Our reporter, Pauline Smith, visited Purmerend, a small town of 80.000 people, which is just North of Amsterdam with her son last year, and was struck by how many older people were clearly active, mobile and fit. Here she gives us an insight into what we can learn from those growing older and staying active in the Netherlands – with no surprise that getting on yer bike plays a big part!
Life expectancy continues to increase in the Netherlands; men who are currently 65-years-old can expect to live another 19 years on average, and women 21 years. That is a life expectancy increase of 3.5 years for men and two years for women, compared to 20 years ago. The Dutch now also live longer in good health – compared to 20 years ago, men can now look forward to another three healthy years, women to two. And in 2019, 50% of the Dutch population is over 50 and it is predicted by 2040 that 50% will be over 65.
Well, as we all know, the Dutch cycle more – from ages 8-80. They cycle more often, and they cycle longer distances than any of us Brits, as well as to a higher age, often with the help of the ‘e-bike’ – that can assist peddle power.
All together the Dutch own 22.5 million bicycles. This means that on average they own 1.3 bicycles per capita. More than any other country in the world!
Almost a quarter of the Dutch population cycles every day (24%) and specifically for the over 65-year-olds it is still at an impressive 17%.
Being able to stay fit and active on a bike is helped by the infrastructure the Dutch have at their disposal – which is phenomenal.
The figures vary a little depending on the source, but there is currently at least 33,000 to 35,000 kilometres of dedicated cycling infrastructure. That does not include the road space where cycling takes place in the same space as other vehicles, which are traffic calmed, making sharing road space very easy and safe.
On average a Dutch person cycles 1,000 kilometres a year in about 250 to 300 cycle trips. Again, that is more than in any other country in the world.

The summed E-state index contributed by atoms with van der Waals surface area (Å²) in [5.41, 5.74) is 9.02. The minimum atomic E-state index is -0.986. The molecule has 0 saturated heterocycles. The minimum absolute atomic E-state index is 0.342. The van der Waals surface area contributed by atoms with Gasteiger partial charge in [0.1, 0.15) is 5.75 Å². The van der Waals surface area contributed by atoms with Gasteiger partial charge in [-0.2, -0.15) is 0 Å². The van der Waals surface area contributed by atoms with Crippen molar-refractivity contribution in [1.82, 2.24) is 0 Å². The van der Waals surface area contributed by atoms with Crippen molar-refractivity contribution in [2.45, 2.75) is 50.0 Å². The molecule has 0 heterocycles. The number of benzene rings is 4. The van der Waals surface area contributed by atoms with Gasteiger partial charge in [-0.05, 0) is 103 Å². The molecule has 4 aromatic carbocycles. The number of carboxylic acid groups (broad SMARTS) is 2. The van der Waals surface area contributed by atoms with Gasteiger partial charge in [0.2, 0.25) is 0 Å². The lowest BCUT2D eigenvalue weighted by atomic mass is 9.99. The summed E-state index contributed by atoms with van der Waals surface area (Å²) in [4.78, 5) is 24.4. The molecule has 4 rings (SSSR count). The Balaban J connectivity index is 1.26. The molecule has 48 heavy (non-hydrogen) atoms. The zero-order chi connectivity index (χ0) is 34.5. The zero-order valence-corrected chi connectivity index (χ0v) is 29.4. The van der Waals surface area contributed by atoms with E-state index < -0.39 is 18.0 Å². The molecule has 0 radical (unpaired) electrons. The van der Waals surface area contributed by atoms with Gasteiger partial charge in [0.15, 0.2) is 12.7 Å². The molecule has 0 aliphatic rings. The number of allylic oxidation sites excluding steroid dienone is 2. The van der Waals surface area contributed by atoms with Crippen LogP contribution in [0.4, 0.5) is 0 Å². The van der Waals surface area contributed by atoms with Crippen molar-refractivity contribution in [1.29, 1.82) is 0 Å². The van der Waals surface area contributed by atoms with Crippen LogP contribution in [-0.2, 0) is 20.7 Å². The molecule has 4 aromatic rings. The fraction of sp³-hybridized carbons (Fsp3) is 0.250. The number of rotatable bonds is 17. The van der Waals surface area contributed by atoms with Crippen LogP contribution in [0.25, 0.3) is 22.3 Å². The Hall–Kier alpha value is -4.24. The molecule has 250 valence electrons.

People between the ages of 65 and 75 cycle an average distance of 2.6 kilometres a day. The only age group that cycles more is young people between the ages of 12 and 25.
Last year, 15% of 65 to 75-year-olds also still belonged to a sport club and about a quarter of people older than 75 said they exercise weekly.
Dutch elderly people also live independently for longer, according to Statistics Netherlands. In the past, almost everyone who was over 65 lived in “care homes”, however in 2000 this model was changed to one where older people live at home as long as possible and there are programmes to keep older people involved in their communities, which is supported by central government, local authorities and many volunteer groups. Even programmes for older people (80-year-olds) to learn how to fall safely.
It is hard to argue that the bike life, other physical active and a sense of community is having a major impact on people staying fit and health in later life in the Netherland – and on top of that – the Dutch are also on track to keep their minds healthy too with 40% of Dutch people over 50 doing volunteer work versus 16% as the EU average.
I think all of this could unlock a healthy way of living here in Greater Manchester – now we just need to take on more rewarding voluntary experiences, get on our bikes more and get our roads geared up for it!